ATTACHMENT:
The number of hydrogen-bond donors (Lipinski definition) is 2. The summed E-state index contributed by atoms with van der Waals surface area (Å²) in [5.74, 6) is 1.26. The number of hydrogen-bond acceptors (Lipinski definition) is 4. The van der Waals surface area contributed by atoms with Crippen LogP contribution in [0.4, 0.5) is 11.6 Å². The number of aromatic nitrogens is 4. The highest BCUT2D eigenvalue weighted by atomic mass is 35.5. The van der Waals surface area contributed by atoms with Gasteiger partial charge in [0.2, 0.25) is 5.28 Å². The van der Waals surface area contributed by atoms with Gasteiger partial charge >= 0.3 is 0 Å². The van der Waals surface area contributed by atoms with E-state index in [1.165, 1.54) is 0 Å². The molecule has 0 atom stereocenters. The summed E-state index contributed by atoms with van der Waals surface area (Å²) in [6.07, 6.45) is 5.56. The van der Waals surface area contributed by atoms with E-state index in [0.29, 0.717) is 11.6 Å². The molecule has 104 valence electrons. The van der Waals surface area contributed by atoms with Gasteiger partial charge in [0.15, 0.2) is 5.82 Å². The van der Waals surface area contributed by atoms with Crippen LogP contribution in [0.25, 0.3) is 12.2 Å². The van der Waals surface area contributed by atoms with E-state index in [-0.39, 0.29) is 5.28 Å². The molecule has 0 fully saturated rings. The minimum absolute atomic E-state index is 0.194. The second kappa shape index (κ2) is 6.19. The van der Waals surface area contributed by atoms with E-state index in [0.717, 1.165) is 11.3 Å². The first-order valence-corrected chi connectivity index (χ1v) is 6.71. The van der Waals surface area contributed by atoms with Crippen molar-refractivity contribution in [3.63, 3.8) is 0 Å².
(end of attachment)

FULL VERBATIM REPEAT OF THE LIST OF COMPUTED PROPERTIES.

The number of hydrogen-bond donors (Lipinski definition) is 2. The summed E-state index contributed by atoms with van der Waals surface area (Å²) in [5.74, 6) is 1.26. The number of hydrogen-bond acceptors (Lipinski definition) is 4. The van der Waals surface area contributed by atoms with Crippen LogP contribution in [0.4, 0.5) is 11.6 Å². The number of aromatic nitrogens is 4. The highest BCUT2D eigenvalue weighted by atomic mass is 35.5. The van der Waals surface area contributed by atoms with Gasteiger partial charge in [0.2, 0.25) is 5.28 Å². The van der Waals surface area contributed by atoms with Gasteiger partial charge >= 0.3 is 0 Å². The van der Waals surface area contributed by atoms with E-state index in [1.165, 1.54) is 0 Å². The molecule has 0 atom stereocenters. The summed E-state index contributed by atoms with van der Waals surface area (Å²) in [6.07, 6.45) is 5.56. The van der Waals surface area contributed by atoms with E-state index in [0.29, 0.717) is 11.6 Å². The molecule has 104 valence electrons. The van der Waals surface area contributed by atoms with Gasteiger partial charge in [0.15, 0.2) is 5.82 Å². The van der Waals surface area contributed by atoms with Crippen LogP contribution in [0.25, 0.3) is 12.2 Å². The van der Waals surface area contributed by atoms with E-state index in [-0.39, 0.29) is 5.28 Å². The molecule has 0 fully saturated rings. The minimum absolute atomic E-state index is 0.194. The second kappa shape index (κ2) is 6.19. The van der Waals surface area contributed by atoms with E-state index in [0.717, 1.165) is 11.3 Å². The first-order valence-corrected chi connectivity index (χ1v) is 6.71. The van der Waals surface area contributed by atoms with Crippen molar-refractivity contribution in [3.63, 3.8) is 0 Å².